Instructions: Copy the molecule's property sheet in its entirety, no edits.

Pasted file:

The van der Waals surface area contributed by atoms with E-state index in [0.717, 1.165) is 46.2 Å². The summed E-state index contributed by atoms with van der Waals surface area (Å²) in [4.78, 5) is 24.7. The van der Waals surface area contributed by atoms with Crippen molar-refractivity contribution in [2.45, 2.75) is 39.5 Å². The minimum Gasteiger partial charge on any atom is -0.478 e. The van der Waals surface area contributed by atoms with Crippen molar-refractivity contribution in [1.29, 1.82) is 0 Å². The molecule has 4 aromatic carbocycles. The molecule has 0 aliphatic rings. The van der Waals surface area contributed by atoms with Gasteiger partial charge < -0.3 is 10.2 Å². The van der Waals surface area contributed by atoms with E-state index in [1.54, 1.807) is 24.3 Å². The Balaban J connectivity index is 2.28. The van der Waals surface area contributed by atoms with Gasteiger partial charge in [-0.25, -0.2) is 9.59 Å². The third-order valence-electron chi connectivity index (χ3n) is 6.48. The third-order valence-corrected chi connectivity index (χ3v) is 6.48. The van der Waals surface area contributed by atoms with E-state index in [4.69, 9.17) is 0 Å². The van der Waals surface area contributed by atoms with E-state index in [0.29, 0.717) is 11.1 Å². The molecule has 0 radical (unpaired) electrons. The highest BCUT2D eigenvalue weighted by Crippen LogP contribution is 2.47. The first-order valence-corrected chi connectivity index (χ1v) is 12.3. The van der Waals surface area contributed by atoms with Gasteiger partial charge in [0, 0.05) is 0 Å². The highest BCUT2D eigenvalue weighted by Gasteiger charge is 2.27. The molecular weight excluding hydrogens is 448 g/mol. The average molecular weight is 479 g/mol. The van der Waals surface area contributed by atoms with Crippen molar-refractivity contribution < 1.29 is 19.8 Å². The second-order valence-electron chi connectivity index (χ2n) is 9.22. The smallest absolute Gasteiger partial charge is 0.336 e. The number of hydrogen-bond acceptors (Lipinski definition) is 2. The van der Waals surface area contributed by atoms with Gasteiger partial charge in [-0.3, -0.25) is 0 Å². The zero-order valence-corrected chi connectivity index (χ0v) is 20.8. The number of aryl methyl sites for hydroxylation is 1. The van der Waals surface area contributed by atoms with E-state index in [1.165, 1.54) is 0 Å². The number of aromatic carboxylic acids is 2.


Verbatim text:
The van der Waals surface area contributed by atoms with E-state index in [0.717, 1.165) is 46.2 Å². The summed E-state index contributed by atoms with van der Waals surface area (Å²) in [4.78, 5) is 24.7. The van der Waals surface area contributed by atoms with Crippen molar-refractivity contribution in [2.45, 2.75) is 39.5 Å². The minimum Gasteiger partial charge on any atom is -0.478 e. The van der Waals surface area contributed by atoms with Crippen molar-refractivity contribution in [1.29, 1.82) is 0 Å². The molecule has 4 aromatic carbocycles. The molecule has 0 aliphatic rings. The van der Waals surface area contributed by atoms with Gasteiger partial charge < -0.3 is 10.2 Å². The van der Waals surface area contributed by atoms with E-state index in [1.54, 1.807) is 24.3 Å². The Balaban J connectivity index is 2.28. The van der Waals surface area contributed by atoms with Gasteiger partial charge in [-0.25, -0.2) is 9.59 Å². The third-order valence-electron chi connectivity index (χ3n) is 6.48. The third-order valence-corrected chi connectivity index (χ3v) is 6.48. The van der Waals surface area contributed by atoms with E-state index in [4.69, 9.17) is 0 Å². The van der Waals surface area contributed by atoms with E-state index in [0.29, 0.717) is 11.1 Å². The molecule has 0 radical (unpaired) electrons. The highest BCUT2D eigenvalue weighted by Crippen LogP contribution is 2.47. The first-order valence-corrected chi connectivity index (χ1v) is 12.3. The van der Waals surface area contributed by atoms with Gasteiger partial charge in [0, 0.05) is 0 Å². The highest BCUT2D eigenvalue weighted by Gasteiger charge is 2.27. The molecular weight excluding hydrogens is 448 g/mol. The average molecular weight is 479 g/mol. The van der Waals surface area contributed by atoms with Crippen molar-refractivity contribution < 1.29 is 19.8 Å². The second-order valence-electron chi connectivity index (χ2n) is 9.22. The smallest absolute Gasteiger partial charge is 0.336 e. The number of hydrogen-bond acceptors (Lipinski definition) is 2. The van der Waals surface area contributed by atoms with Gasteiger partial charge in [-0.3, -0.25) is 0 Å². The zero-order valence-corrected chi connectivity index (χ0v) is 20.8. The number of aryl methyl sites for hydroxylation is 1. The van der Waals surface area contributed by atoms with E-state index in [1.165, 1.54) is 0 Å². The number of aromatic carboxylic acids is 2.